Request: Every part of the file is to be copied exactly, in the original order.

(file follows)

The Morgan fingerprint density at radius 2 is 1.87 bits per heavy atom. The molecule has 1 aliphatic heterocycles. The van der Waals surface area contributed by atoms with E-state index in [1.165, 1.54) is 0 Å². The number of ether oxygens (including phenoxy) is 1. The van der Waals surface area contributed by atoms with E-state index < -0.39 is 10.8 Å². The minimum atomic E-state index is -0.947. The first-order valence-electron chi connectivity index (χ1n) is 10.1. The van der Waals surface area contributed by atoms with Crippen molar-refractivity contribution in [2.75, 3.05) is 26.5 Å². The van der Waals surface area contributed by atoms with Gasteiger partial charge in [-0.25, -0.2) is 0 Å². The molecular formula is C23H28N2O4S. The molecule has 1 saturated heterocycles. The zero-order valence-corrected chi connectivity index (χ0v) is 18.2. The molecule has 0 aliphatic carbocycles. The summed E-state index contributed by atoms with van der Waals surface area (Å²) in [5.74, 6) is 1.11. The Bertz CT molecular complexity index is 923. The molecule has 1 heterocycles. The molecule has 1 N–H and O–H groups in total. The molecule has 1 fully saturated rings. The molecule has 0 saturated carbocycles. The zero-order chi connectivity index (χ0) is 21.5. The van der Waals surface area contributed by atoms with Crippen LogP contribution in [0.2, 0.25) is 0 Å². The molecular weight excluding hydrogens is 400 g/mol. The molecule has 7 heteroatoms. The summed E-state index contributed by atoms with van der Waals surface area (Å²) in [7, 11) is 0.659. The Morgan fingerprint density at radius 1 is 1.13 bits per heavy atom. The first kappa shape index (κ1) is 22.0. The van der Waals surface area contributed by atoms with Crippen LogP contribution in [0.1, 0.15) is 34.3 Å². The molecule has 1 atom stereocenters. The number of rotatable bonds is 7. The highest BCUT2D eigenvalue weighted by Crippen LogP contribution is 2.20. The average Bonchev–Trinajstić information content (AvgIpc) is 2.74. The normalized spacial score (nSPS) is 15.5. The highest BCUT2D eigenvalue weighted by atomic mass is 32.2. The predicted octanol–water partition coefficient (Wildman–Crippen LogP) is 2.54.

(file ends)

The Morgan fingerprint density at radius 2 is 1.87 bits per heavy atom. The molecule has 1 aliphatic heterocycles. The van der Waals surface area contributed by atoms with E-state index in [1.165, 1.54) is 0 Å². The number of ether oxygens (including phenoxy) is 1. The van der Waals surface area contributed by atoms with E-state index < -0.39 is 10.8 Å². The minimum atomic E-state index is -0.947. The first-order valence-electron chi connectivity index (χ1n) is 10.1. The van der Waals surface area contributed by atoms with Crippen molar-refractivity contribution in [2.75, 3.05) is 26.5 Å². The van der Waals surface area contributed by atoms with Gasteiger partial charge in [-0.25, -0.2) is 0 Å². The molecular formula is C23H28N2O4S. The molecule has 1 saturated heterocycles. The zero-order valence-corrected chi connectivity index (χ0v) is 18.2. The molecule has 0 aliphatic carbocycles. The summed E-state index contributed by atoms with van der Waals surface area (Å²) in [5.74, 6) is 1.11. The Bertz CT molecular complexity index is 923. The molecule has 1 heterocycles. The molecule has 1 N–H and O–H groups in total. The molecule has 1 fully saturated rings. The molecule has 0 saturated carbocycles. The zero-order chi connectivity index (χ0) is 21.5. The van der Waals surface area contributed by atoms with Crippen LogP contribution in [0.2, 0.25) is 0 Å². The molecular weight excluding hydrogens is 400 g/mol. The molecule has 7 heteroatoms. The summed E-state index contributed by atoms with van der Waals surface area (Å²) in [7, 11) is 0.659. The Morgan fingerprint density at radius 1 is 1.13 bits per heavy atom. The first kappa shape index (κ1) is 22.0. The van der Waals surface area contributed by atoms with Crippen LogP contribution in [0.1, 0.15) is 34.3 Å². The molecule has 1 atom stereocenters. The number of rotatable bonds is 7. The highest BCUT2D eigenvalue weighted by Crippen LogP contribution is 2.20. The average Bonchev–Trinajstić information content (AvgIpc) is 2.74. The normalized spacial score (nSPS) is 15.5. The highest BCUT2D eigenvalue weighted by atomic mass is 32.2. The predicted octanol–water partition coefficient (Wildman–Crippen LogP) is 2.54.